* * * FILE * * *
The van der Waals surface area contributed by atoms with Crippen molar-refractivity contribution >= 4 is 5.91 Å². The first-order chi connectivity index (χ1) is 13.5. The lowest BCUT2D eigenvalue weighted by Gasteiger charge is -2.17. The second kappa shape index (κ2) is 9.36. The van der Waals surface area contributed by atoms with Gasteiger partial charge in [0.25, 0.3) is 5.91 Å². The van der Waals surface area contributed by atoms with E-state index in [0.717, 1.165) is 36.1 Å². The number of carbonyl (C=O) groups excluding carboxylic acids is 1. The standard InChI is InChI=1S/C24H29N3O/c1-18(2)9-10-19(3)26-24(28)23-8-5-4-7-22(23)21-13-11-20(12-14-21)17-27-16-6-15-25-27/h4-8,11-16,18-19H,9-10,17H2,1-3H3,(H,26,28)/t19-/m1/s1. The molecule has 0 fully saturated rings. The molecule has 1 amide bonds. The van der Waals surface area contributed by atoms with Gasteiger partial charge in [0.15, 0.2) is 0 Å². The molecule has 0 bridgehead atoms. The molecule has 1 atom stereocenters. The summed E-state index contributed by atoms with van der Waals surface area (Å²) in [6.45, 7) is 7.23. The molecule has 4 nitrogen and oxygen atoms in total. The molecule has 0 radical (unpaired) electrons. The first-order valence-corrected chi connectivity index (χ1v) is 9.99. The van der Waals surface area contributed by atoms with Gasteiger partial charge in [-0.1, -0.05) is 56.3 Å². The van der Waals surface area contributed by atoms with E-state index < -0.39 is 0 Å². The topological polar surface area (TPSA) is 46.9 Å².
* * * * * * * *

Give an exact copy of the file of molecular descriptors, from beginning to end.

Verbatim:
The van der Waals surface area contributed by atoms with Crippen molar-refractivity contribution >= 4 is 5.91 Å². The first-order chi connectivity index (χ1) is 13.5. The lowest BCUT2D eigenvalue weighted by Gasteiger charge is -2.17. The second kappa shape index (κ2) is 9.36. The van der Waals surface area contributed by atoms with Gasteiger partial charge in [0.25, 0.3) is 5.91 Å². The van der Waals surface area contributed by atoms with E-state index in [0.717, 1.165) is 36.1 Å². The number of carbonyl (C=O) groups excluding carboxylic acids is 1. The standard InChI is InChI=1S/C24H29N3O/c1-18(2)9-10-19(3)26-24(28)23-8-5-4-7-22(23)21-13-11-20(12-14-21)17-27-16-6-15-25-27/h4-8,11-16,18-19H,9-10,17H2,1-3H3,(H,26,28)/t19-/m1/s1. The molecule has 0 fully saturated rings. The molecule has 1 amide bonds. The van der Waals surface area contributed by atoms with Gasteiger partial charge in [0.15, 0.2) is 0 Å². The molecule has 0 bridgehead atoms. The molecule has 1 atom stereocenters. The summed E-state index contributed by atoms with van der Waals surface area (Å²) in [6.45, 7) is 7.23. The molecule has 4 nitrogen and oxygen atoms in total. The molecule has 0 radical (unpaired) electrons. The first-order valence-corrected chi connectivity index (χ1v) is 9.99. The van der Waals surface area contributed by atoms with Gasteiger partial charge in [-0.1, -0.05) is 56.3 Å². The van der Waals surface area contributed by atoms with E-state index < -0.39 is 0 Å². The topological polar surface area (TPSA) is 46.9 Å².